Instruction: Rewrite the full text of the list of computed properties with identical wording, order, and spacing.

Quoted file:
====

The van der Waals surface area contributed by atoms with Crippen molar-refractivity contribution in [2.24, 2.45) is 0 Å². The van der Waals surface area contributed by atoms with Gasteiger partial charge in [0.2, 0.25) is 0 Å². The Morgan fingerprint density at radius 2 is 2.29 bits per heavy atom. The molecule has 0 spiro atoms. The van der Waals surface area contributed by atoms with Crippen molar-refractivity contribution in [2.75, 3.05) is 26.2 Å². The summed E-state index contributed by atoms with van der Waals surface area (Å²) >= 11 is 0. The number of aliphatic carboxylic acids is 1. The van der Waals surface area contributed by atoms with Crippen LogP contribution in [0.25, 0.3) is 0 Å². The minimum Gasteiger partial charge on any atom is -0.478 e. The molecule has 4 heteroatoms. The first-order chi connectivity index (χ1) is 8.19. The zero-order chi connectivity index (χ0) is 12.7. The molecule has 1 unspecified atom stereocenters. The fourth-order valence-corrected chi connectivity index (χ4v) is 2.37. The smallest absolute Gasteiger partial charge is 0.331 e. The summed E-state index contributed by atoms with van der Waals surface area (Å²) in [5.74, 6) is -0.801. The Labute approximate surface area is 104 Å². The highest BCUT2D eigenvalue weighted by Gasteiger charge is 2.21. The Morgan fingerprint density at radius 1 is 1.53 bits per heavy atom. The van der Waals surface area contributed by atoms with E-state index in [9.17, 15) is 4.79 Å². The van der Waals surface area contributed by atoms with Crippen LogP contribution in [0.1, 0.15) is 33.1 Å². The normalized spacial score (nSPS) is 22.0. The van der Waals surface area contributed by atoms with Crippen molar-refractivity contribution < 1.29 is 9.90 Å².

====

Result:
The van der Waals surface area contributed by atoms with Crippen molar-refractivity contribution in [2.24, 2.45) is 0 Å². The van der Waals surface area contributed by atoms with Gasteiger partial charge in [0.2, 0.25) is 0 Å². The Morgan fingerprint density at radius 2 is 2.29 bits per heavy atom. The molecule has 0 spiro atoms. The van der Waals surface area contributed by atoms with Crippen molar-refractivity contribution in [2.75, 3.05) is 26.2 Å². The summed E-state index contributed by atoms with van der Waals surface area (Å²) >= 11 is 0. The number of aliphatic carboxylic acids is 1. The van der Waals surface area contributed by atoms with Crippen LogP contribution in [0.25, 0.3) is 0 Å². The minimum Gasteiger partial charge on any atom is -0.478 e. The molecule has 4 heteroatoms. The first-order chi connectivity index (χ1) is 8.19. The zero-order chi connectivity index (χ0) is 12.7. The molecule has 1 unspecified atom stereocenters. The fourth-order valence-corrected chi connectivity index (χ4v) is 2.37. The smallest absolute Gasteiger partial charge is 0.331 e. The summed E-state index contributed by atoms with van der Waals surface area (Å²) in [5.74, 6) is -0.801. The Labute approximate surface area is 104 Å². The highest BCUT2D eigenvalue weighted by Gasteiger charge is 2.21. The Morgan fingerprint density at radius 1 is 1.53 bits per heavy atom. The van der Waals surface area contributed by atoms with E-state index in [9.17, 15) is 4.79 Å². The van der Waals surface area contributed by atoms with Crippen LogP contribution in [0.1, 0.15) is 33.1 Å². The normalized spacial score (nSPS) is 22.0. The van der Waals surface area contributed by atoms with Crippen molar-refractivity contribution < 1.29 is 9.90 Å².